Brigadier General Zoltán Bubeník - Committee of Chiefs of Military Medical Services in NATO (COMEDS)

Brigadier General Zoltán Bubeník - Committee of Chiefs of Military Medical Services in NATO (COMEDS)
15 / 11 / 2018, 10:00

In an interview made during the Future Forces Forum 2018 Brigadier General Zoltan Bubeník, director of the Military Medical Agency and chairman of the Committee of Chiefs of Military Medical Services in NATO (COMEDS), described the highest level of coordination of the military medical service in the NATO armies, the role of the Committee of Chiefs of Military Medical Services and general principles respected during provision of medical care to wounded soldiers in foreign operations.

  • At the microphone of Security Magazín I welcome Brigadier General Zoltan Bubeník. And I need to use my cheat sheet: director of the Military Medical Agency and chairman of the Committee of Chiefs of Military Medical Services in NATO (COMEDS). General, we are at Future Forces Forum, how do you like it, what attracted your attention.

Good morning, first of all I would like to salute you. I thank you for the invitation to this interview. For me the Future Forces Forum is not the first event, I’ve been here in 2016 already, when we created, together with the organizers, a common forum, called CEBIRAM, which means medical and CBRN problematics, or problematics of protection against weapons of mass destruction. Of course I enjoy the interaction here, by the experts, expert conferences, linked by a direct projection with the practice, with the development of new technologies. It is an ideal opportunity to establish contacts with representatives of the military defence industry.

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  • It is your second day at the event, what attracted your attention?

Because yesterday the program was very intensive, especially with the opening of the CEBIRAM congress where we had a panel discussion together with the experts of the medical service, from both the military and civil sectors, from our and international milieu, and on the CBRN problematics, I had little chance to swiftly visit the exposition in both halls. Nevertheless I was personally impressed that it did not concern just the military problematics, but a wider connection between the defence industry and security branches. I mean the army, police, prison service and fire and rescue corps, which shows the possibility to react on the complexity of acts which exist around us.

  • Committee of Chiefs of Military Medical Services in NATO is a position which sounds very powerful, what does that committee deal with?

The Committee of Chiefs of Military Medical Services is the highest advice body of the North Atlantic Alliance for the Military Committee in what concerns the military medical questions. In order you understand, all let’s call it Allied legislation which defines the use of medical elements in support of combat troops in operations, defines procedures, specifies standards in the area of medical treatment, but not just medical, but of course also veterinary treatment, and everything around the medical service, depends on elaboration, discussion and finally consensual approval by all members of the NATO. The committee is a bit larger than just member states, since it also includes the Partnership for Peace, it includes the Mediterranean Dialogue, and we also collaborate with Australia and New Zealand, so it really is a very wide military forum, and it’s main advantage is that the chairman of the committee is at the same time advisor to the chairman of the Military Committee of the Alliance.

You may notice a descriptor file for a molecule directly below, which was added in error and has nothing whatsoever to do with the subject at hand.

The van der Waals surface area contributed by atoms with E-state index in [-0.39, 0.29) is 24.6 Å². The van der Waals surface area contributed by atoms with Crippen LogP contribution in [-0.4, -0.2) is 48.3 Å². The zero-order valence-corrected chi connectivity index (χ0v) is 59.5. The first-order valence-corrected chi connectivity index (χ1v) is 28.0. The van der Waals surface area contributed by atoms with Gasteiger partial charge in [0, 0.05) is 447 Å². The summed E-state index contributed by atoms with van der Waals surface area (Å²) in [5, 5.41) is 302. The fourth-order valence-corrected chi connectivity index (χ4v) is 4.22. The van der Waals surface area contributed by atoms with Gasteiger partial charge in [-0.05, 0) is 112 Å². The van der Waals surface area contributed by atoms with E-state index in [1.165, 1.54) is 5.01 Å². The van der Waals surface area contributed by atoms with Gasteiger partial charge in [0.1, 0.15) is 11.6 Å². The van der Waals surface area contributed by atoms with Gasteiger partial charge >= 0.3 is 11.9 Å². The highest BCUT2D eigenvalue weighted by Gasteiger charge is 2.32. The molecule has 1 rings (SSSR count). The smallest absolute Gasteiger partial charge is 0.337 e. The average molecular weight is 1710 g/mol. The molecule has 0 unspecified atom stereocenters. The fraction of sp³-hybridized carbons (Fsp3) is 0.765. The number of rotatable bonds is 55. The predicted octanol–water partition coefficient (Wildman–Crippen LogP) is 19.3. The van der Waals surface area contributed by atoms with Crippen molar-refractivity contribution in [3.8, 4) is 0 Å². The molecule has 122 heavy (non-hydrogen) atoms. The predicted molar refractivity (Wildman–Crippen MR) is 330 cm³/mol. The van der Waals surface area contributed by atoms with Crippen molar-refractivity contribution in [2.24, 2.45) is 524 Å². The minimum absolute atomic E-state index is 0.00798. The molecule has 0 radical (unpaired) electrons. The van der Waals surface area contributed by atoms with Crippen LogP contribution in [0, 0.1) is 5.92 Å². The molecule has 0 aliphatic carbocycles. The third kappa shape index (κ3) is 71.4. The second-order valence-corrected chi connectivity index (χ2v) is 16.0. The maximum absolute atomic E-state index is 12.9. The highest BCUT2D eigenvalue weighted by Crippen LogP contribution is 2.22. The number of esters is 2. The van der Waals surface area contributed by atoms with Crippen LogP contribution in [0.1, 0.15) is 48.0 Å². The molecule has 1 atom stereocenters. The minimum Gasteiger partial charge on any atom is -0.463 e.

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  • Let’s talk about a concrete case. From the media we know that there is a severely injured Czech soldier now in Afghanistan. I suppose that you handle such situations as an institution. What is happening, what should we understand when we hear a soldier was wounded and needs to get back to Czech Republic?

We must be aware that, just like I was saying in the previous answers, we medically ensure every unit which is deployed in a foreign operation, be it Afghanistan, Iraq, Africa, just anywhere. And in the places where we cannot rely on support by the host region, by an adequately developed medical system, we definetly have to dispose of our own medical back-up. From providing of usual first aid, premedical, medical first aid, to the so called hospital, we need to ensure everything by own forces. I guarantee that the soldiers who get wounded, be it in combat action or non-combat situations, in any foreign operation, get maximum treatment. Our medics are exercised for it. We also exercise common soldiers in providing first aid in order to ensure the efficiency right on the spot. At the same time, thanks to the transport possibilities in Afghanistan, be it by land vehicles, or by helicopters or aircraft, the wounded soldiers gets adequate extended treatement and medical aid as soon as possible. Of course sometimes after those surgeries or in relation with the seriousness of his health condition, there can’t be all the specialists ready in the area, so it is necessary, if the health condition allows for it, after stabilization, to transport the patient back to his home country, in our case to the Czech Republic, using our STRATEVAC, which is an aircraft fully adapted for this, equiped so it can transport a stabilized patient for a definitive treatment in the Central Military Hospital or in military hospitals in Moravia.

  • General, maybe not very typical, but let me wish you good health and good luck.

Thank you very much, and than you for the possibility to talk.

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